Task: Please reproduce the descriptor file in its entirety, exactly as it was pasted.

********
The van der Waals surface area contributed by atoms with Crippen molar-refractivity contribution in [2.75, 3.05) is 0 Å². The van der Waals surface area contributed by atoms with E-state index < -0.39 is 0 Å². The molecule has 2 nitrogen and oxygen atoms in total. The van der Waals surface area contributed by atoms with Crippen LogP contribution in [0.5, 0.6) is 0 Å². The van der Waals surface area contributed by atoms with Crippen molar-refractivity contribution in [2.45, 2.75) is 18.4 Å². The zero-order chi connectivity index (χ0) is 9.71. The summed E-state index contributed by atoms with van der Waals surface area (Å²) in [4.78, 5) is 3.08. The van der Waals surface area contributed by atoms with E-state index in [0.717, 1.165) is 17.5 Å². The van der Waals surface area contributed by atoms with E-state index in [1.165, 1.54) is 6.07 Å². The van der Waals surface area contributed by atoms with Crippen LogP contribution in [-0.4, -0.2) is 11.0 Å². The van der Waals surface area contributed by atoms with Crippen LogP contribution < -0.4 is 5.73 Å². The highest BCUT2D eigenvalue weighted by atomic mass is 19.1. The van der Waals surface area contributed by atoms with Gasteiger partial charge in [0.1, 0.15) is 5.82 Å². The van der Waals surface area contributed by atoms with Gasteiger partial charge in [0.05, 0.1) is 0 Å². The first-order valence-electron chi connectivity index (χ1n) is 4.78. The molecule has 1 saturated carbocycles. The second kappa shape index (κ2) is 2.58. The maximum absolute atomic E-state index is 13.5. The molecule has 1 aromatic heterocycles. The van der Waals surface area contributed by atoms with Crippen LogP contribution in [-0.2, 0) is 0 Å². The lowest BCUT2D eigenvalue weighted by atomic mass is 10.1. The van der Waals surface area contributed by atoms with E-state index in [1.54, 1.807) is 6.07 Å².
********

The van der Waals surface area contributed by atoms with Crippen molar-refractivity contribution in [2.75, 3.05) is 0 Å². The van der Waals surface area contributed by atoms with E-state index < -0.39 is 0 Å². The molecule has 2 nitrogen and oxygen atoms in total. The van der Waals surface area contributed by atoms with Crippen LogP contribution in [0.5, 0.6) is 0 Å². The van der Waals surface area contributed by atoms with Crippen molar-refractivity contribution in [2.45, 2.75) is 18.4 Å². The zero-order chi connectivity index (χ0) is 9.71. The summed E-state index contributed by atoms with van der Waals surface area (Å²) in [4.78, 5) is 3.08. The van der Waals surface area contributed by atoms with E-state index in [0.717, 1.165) is 17.5 Å². The van der Waals surface area contributed by atoms with E-state index in [1.165, 1.54) is 6.07 Å². The van der Waals surface area contributed by atoms with Crippen LogP contribution in [-0.4, -0.2) is 11.0 Å². The van der Waals surface area contributed by atoms with Crippen LogP contribution < -0.4 is 5.73 Å². The highest BCUT2D eigenvalue weighted by atomic mass is 19.1. The van der Waals surface area contributed by atoms with Gasteiger partial charge in [0.1, 0.15) is 5.82 Å². The van der Waals surface area contributed by atoms with Gasteiger partial charge in [0.05, 0.1) is 0 Å². The first-order valence-electron chi connectivity index (χ1n) is 4.78. The molecule has 1 saturated carbocycles. The second kappa shape index (κ2) is 2.58. The maximum absolute atomic E-state index is 13.5. The molecule has 1 aromatic heterocycles. The van der Waals surface area contributed by atoms with Crippen LogP contribution in [-0.2, 0) is 0 Å². The lowest BCUT2D eigenvalue weighted by atomic mass is 10.1. The van der Waals surface area contributed by atoms with E-state index in [1.54, 1.807) is 6.07 Å².